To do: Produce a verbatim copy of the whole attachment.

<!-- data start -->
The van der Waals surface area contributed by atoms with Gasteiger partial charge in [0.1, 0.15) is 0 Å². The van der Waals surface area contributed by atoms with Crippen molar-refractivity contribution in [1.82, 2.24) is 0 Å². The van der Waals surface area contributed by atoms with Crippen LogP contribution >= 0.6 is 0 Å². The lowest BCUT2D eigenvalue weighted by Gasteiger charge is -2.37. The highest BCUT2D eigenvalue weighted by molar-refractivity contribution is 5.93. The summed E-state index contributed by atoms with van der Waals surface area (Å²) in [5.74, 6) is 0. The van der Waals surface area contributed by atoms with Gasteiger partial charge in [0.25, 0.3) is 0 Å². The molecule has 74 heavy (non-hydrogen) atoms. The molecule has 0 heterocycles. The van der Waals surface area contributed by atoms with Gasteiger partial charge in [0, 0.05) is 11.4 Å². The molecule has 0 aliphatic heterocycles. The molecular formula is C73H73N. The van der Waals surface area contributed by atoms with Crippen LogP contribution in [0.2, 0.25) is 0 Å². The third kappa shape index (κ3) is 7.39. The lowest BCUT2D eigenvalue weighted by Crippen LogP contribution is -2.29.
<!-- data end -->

The van der Waals surface area contributed by atoms with Gasteiger partial charge in [0.1, 0.15) is 0 Å². The van der Waals surface area contributed by atoms with Crippen molar-refractivity contribution in [1.82, 2.24) is 0 Å². The van der Waals surface area contributed by atoms with Crippen LogP contribution >= 0.6 is 0 Å². The lowest BCUT2D eigenvalue weighted by Gasteiger charge is -2.37. The highest BCUT2D eigenvalue weighted by molar-refractivity contribution is 5.93. The summed E-state index contributed by atoms with van der Waals surface area (Å²) in [5.74, 6) is 0. The van der Waals surface area contributed by atoms with Gasteiger partial charge in [0.25, 0.3) is 0 Å². The molecule has 74 heavy (non-hydrogen) atoms. The molecule has 0 heterocycles. The van der Waals surface area contributed by atoms with Gasteiger partial charge in [0, 0.05) is 11.4 Å². The molecule has 0 aliphatic heterocycles. The molecular formula is C73H73N. The van der Waals surface area contributed by atoms with Crippen LogP contribution in [0.2, 0.25) is 0 Å². The third kappa shape index (κ3) is 7.39. The lowest BCUT2D eigenvalue weighted by Crippen LogP contribution is -2.29.